When someone you love needs serious, urgent care, you have so many emotions and you want help to be close — especially when they’re vulnerable and scared, especially when they’re a child. Seven years ago, my husband Wes and I welcomed our second child to the world. Eliza brought so much joy to us. But as she grew up, we knew that Eliza’s journey would be different.

Eliza has a unique, undiagnosed auto-immune disease. She receives nightly injections that knock down her immune system because it’s in overdrive. If something sets it off, it triggers rashes, joint pain, fevers, and hyper-inflammation that seriously compromises her body, including her lungs. Until she was six, she spent a third of her life at Victoria General Hospital’s Pediatric Intensive Care Unit (PICU).

Our longest stay in the PICU was 78 nights. Eliza had a severe reaction to an antibiotic that caused her small blood vessels to constrict. Her whole body went black, including her limbs. We didn’t think she was going to make it. She lost the tips of her toes. It was a miracle she didn’t lose an arm or leg, or the toxicity reach her brain. I watched ten caregivers put everything they could into this little girl to keep her alive. Wes and I were awed by the dedication and love they put into her care. “If this were to happen to you or me,” one of the doctors said, “we wouldn’t survive.” She was two years old.

From the beginning, when you have a child who is sick, the doctors, nurses and staff make it their mission to understand them and to listen to you. Every visit, Eliza’s entire room is decorated, her favourite toys waiting. They join in her imaginary world, become lions, wear paper crowns, and follow her clues.

Drs. Amanda Barclay, Allon Beck and Jeff Bishop saw us through dark times. It’s a scary world when your child is severely sick. They make sure you understand what’s happening. The care is better than we experience elsewhere because it comes with so much heart. After all she’s been through, when Eliza sees Victoria General Hospital, she claps her hands in excitement. It’s special when caregivers who look after your child also love her, and she loves them right back.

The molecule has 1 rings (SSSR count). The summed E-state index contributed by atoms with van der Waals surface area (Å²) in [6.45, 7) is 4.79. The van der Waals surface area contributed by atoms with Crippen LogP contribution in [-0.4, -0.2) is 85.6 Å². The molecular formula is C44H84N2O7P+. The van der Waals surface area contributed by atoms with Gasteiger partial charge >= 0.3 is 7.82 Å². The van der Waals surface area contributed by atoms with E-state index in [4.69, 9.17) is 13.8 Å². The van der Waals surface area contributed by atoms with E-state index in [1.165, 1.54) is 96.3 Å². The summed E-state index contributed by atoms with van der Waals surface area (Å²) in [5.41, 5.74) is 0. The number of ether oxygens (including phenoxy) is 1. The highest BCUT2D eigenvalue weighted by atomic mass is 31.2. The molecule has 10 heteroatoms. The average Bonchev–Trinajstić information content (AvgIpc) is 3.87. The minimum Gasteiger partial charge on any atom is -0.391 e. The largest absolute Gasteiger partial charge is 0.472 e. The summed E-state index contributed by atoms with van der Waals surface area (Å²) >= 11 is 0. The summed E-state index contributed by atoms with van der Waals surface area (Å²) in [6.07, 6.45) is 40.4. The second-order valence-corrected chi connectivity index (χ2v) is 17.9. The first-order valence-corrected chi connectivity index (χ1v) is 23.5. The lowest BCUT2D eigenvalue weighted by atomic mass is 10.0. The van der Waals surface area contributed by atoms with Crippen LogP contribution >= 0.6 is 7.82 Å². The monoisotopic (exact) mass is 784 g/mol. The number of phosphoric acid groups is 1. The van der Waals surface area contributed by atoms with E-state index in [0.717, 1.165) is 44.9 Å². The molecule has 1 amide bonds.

Eliza is seven now. Wes and I didn’t know she would ever make this birthday. I’ve lost count how many surgeries and procedures she’s had. It’s now been eight months since we had a stay in the PICU.

The Victoria General Hospital PICU doesn’t get the credit it deserves. They work so hard. Right now, they need your help to fund new patient monitors, just like the ones that have helped Eliza over the years. It’s the equipment we associate most with her care and survival because it showed us how strong she was when fighting for her life.

Once, I overheard Dr. Bishop brief an anesthesiologist. “The thing about Eliza,” he said. “She is the strongest person you’ll ever meet.” He didn’t know we could hear him.

There is nothing I can possibly do or say to thank the PICU enough. But sharing Eliza’s story for the You Are Vital: Pediatrics campaign is a start. Before VGH became our second home, I didn’t fully understand why hospital foundations exist. But now, I really get it.

Donors are angels. They equip our hospitals, they equip our PICU to care for and save the precious lives of our children. I am grateful our community can help kids like Eliza.

Please consider supporting our Pediatrics teams and our Vancouver Island kids. It means so much to receive such exemplary care, right here at home.

Stacey Wilkerson

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